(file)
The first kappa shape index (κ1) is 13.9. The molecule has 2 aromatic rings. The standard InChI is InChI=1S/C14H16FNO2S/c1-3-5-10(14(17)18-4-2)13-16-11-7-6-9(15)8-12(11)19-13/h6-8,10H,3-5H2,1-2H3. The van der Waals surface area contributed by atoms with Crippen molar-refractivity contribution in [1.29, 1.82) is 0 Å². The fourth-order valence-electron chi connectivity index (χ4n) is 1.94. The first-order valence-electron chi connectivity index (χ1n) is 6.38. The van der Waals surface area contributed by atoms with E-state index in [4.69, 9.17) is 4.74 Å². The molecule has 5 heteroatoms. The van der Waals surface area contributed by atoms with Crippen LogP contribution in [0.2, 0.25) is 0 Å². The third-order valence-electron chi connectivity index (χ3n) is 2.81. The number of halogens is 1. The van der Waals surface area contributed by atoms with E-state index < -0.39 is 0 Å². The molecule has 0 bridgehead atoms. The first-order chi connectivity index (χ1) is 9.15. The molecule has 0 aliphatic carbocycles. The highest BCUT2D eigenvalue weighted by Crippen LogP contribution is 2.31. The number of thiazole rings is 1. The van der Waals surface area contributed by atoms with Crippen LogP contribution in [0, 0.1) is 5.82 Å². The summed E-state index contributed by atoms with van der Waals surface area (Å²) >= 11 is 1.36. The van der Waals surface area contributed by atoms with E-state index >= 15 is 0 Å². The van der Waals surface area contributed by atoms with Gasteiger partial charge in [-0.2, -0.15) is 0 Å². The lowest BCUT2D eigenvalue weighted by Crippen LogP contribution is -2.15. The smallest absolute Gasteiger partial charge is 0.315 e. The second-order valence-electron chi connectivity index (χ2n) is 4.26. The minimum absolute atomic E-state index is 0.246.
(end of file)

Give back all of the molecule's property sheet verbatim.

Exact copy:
The first kappa shape index (κ1) is 13.9. The molecule has 2 aromatic rings. The standard InChI is InChI=1S/C14H16FNO2S/c1-3-5-10(14(17)18-4-2)13-16-11-7-6-9(15)8-12(11)19-13/h6-8,10H,3-5H2,1-2H3. The van der Waals surface area contributed by atoms with Crippen molar-refractivity contribution in [1.29, 1.82) is 0 Å². The fourth-order valence-electron chi connectivity index (χ4n) is 1.94. The first-order valence-electron chi connectivity index (χ1n) is 6.38. The van der Waals surface area contributed by atoms with E-state index in [4.69, 9.17) is 4.74 Å². The molecule has 5 heteroatoms. The van der Waals surface area contributed by atoms with Crippen LogP contribution in [0.2, 0.25) is 0 Å². The third-order valence-electron chi connectivity index (χ3n) is 2.81. The number of halogens is 1. The van der Waals surface area contributed by atoms with E-state index < -0.39 is 0 Å². The molecule has 0 bridgehead atoms. The first-order chi connectivity index (χ1) is 9.15. The molecule has 0 aliphatic carbocycles. The highest BCUT2D eigenvalue weighted by Crippen LogP contribution is 2.31. The number of thiazole rings is 1. The van der Waals surface area contributed by atoms with Crippen LogP contribution in [0, 0.1) is 5.82 Å². The summed E-state index contributed by atoms with van der Waals surface area (Å²) >= 11 is 1.36. The van der Waals surface area contributed by atoms with E-state index >= 15 is 0 Å². The van der Waals surface area contributed by atoms with Gasteiger partial charge in [-0.2, -0.15) is 0 Å². The lowest BCUT2D eigenvalue weighted by Crippen LogP contribution is -2.15. The smallest absolute Gasteiger partial charge is 0.315 e. The second-order valence-electron chi connectivity index (χ2n) is 4.26. The minimum absolute atomic E-state index is 0.246.